Marty: Change the way you vote

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Marty Richman

If they want to solve the nation’s problems, many people will
have to change the way they vote. They will have to stop voting for
political philosophies and start voting for candidates who are
flexible enough to make things work using all the tools
available
– not just those in their personal philosophical toolbox.
If they want to solve the nation’s problems, many people will have to change the way they vote. They will have to stop voting for political philosophies and start voting for candidates who are flexible enough to make things work using all the tools available – not just those in their personal philosophical toolbox.

No single political philosophy can solve our complex problems; likewise, no party espousing their beliefs as a cure-all can provide the answers we need to put things on the right track. This applies equally to the Democrats and Republicans and all the minor parities. The pertinent expression is – if the only tool you have is a hammer, every problem starts to look like a nail. Too many voters support candidates who only bring a particular hammer to work.

Sixty-percent of American voters identify themselves as strong Republicans or Democrats. These dedicated partisans usually vote the party line. They often believe that a certain style of hammer can solve everything. Worse, in some cases they would rather see the whole system go down in flames than compromise that belief.

Party-line voters know how they are going to vote for before they even know who the candidates are. Many districts are so gerrymandered that party line voters, alone, can determine the election outcome. These districts are rigged by agreement between both the major parties and they are known as safe seats. They are also the epitome of political corruption that would not exist except for party line voters.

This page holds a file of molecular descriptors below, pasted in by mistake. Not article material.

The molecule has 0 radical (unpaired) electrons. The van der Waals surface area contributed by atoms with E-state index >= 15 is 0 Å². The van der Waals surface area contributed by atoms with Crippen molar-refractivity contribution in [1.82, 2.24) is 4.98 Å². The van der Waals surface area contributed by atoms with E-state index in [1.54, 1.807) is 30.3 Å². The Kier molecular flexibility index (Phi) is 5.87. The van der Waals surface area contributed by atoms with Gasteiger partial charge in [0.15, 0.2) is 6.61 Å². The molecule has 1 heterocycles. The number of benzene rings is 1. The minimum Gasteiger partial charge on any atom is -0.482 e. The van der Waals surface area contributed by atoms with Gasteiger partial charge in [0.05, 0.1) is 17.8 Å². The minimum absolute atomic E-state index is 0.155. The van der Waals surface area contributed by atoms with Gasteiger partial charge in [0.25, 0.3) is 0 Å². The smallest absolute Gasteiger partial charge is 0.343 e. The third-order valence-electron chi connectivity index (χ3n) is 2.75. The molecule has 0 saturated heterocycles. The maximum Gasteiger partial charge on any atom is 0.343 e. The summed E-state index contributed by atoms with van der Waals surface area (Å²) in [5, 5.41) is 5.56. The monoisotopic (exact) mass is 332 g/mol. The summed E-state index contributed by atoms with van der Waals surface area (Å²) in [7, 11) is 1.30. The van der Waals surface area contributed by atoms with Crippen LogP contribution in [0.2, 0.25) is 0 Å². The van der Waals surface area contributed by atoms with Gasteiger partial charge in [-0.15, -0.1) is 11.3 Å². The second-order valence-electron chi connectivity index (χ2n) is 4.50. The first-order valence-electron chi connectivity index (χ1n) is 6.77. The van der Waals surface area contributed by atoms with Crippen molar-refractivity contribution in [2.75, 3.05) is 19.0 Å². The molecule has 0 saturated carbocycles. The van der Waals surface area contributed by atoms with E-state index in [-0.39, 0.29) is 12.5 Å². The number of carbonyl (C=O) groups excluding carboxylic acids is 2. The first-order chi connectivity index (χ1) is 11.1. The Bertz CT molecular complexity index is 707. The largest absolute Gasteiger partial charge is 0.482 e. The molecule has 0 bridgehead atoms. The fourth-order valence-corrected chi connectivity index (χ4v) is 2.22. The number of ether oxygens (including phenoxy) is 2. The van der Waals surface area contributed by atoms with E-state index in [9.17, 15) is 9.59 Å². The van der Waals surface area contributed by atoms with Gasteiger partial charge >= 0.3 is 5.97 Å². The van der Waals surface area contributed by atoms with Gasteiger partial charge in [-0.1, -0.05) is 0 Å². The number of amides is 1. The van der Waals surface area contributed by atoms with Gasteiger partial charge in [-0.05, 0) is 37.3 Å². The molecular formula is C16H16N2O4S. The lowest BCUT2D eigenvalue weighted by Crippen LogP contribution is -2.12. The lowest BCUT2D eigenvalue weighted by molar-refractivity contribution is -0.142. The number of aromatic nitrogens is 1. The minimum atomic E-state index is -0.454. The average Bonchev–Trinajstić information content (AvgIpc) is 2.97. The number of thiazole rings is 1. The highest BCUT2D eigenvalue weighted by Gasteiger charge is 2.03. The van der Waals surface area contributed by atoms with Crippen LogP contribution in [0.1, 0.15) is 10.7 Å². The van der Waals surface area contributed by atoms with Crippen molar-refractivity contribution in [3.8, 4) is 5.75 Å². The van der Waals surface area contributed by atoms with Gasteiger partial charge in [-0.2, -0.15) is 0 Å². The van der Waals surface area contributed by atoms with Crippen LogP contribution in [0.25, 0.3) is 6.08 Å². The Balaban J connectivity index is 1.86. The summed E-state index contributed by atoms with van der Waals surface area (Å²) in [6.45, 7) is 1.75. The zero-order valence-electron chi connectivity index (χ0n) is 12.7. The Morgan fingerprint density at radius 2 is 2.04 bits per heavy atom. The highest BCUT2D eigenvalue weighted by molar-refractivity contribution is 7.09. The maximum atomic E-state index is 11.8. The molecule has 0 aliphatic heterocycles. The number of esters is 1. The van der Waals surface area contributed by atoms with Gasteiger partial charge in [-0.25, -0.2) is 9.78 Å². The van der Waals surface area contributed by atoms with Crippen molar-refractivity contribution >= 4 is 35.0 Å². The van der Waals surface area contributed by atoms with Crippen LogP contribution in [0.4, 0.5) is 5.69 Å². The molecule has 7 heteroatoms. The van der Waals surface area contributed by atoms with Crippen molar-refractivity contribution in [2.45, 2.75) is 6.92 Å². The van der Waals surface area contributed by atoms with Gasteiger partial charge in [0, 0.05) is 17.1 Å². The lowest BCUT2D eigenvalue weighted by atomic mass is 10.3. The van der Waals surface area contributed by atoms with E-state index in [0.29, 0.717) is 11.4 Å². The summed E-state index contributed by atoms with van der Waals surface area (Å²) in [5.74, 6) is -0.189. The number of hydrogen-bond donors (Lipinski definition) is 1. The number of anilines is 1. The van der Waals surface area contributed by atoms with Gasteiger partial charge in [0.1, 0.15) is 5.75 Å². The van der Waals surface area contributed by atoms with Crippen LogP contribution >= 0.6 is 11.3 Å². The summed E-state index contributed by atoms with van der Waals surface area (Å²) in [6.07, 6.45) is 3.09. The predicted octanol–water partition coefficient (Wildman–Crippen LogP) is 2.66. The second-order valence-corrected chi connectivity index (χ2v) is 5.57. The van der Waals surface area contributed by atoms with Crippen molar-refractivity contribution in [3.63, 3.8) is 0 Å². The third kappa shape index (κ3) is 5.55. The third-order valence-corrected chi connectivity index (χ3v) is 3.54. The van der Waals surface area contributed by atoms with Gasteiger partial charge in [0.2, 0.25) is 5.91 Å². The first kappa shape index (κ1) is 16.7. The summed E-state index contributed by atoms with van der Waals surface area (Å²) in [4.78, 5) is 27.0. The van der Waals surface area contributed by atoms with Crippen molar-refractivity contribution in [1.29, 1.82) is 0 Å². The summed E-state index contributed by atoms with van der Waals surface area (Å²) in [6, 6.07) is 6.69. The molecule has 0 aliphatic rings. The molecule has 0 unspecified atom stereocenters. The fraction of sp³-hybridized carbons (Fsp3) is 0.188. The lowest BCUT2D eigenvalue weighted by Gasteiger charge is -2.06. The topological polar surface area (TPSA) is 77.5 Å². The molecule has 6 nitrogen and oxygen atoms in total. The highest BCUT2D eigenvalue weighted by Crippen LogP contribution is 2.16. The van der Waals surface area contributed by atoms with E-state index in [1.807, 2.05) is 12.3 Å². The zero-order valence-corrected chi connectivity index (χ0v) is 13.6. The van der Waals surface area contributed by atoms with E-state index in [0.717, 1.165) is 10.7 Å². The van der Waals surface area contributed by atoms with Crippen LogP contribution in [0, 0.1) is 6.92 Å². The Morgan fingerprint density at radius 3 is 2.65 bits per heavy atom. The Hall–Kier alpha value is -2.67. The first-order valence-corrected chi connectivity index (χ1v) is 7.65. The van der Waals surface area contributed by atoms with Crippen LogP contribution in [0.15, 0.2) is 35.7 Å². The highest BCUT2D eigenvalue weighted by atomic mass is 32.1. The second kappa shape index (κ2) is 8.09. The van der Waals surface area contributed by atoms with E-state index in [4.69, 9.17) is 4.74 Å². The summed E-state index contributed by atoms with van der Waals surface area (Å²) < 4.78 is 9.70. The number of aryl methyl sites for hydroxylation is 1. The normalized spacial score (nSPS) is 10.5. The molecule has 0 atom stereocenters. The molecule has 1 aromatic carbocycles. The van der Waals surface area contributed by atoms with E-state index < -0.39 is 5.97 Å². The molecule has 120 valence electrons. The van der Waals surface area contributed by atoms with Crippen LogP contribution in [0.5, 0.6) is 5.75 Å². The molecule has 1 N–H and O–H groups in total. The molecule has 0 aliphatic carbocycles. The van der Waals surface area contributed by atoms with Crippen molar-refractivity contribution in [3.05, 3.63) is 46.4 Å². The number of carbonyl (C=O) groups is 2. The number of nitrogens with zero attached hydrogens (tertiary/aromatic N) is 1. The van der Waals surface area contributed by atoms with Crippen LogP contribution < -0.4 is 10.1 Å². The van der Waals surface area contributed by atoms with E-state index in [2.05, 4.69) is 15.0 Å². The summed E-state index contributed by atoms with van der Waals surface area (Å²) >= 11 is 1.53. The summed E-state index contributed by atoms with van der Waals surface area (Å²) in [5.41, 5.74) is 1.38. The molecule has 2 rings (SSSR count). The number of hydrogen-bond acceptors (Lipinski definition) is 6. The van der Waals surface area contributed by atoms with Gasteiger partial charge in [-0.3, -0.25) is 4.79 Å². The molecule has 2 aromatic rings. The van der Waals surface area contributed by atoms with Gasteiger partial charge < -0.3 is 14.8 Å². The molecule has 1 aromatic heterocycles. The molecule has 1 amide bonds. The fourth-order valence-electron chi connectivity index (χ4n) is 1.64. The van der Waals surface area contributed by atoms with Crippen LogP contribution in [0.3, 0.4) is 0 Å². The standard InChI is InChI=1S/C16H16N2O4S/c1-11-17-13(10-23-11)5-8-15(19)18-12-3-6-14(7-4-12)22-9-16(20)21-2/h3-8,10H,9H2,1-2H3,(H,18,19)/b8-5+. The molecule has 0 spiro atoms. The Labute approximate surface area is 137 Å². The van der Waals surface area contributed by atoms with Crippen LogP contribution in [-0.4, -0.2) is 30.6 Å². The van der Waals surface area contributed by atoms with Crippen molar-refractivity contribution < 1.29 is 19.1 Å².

The other 40 percent of voters say they are either totally independent – small “i” – or independent while leaning toward one party or the other. The percentage of voters identifying themselves with particular parties has been shrinking and the percentage of those who are independent has been growing. The nation’s economic emergency has sped up that process.

That fact is sending a message to the politicians; more Americans want good solutions above all, overriding philosophy is fading in importance. The move towards independent thinking is good news. In my experience, when people invest intellectual energy is selecting a candidate, rather than allowing a party to dictate their behavior, they have a greater personal interest in helping the candidate succeed in office.

Good government fundamentals should be common to all political philosophies; as a minimum, they must include integrity, responsibility, transparency, competence, flexibility and the elevation of the public’s interest over personal or party interests. Violations of these basic tenets are the issues that stir the greatest anger among the public. You can find those critical attributes in individual candidates if you look hard enough but you must be willing to look at the entire field.

Smart candidates will come to realize that the electorate will accept slow, but steady, improvement. They will adopt a pragmatic approach to problem solving and emphasize that approach, instead of some party platform – whatever works is much better than whatever is philosophically pure, but doesn’t work. Smart voters will look for those pragmatic candidates; they will not skip over good candidates that the parties would have you disregard because they carry the wrong label – but mostly because they refuse to be controlled by a party philosophy.

Change the way you vote and you’ll change the way the government works. It’s a copycat world, if people see that honest, competent candidates who can solve problems and are willing to put aside partisan wrangling are elected, more candidates like that will run for office.

Marty Richman is a Hollister resident.

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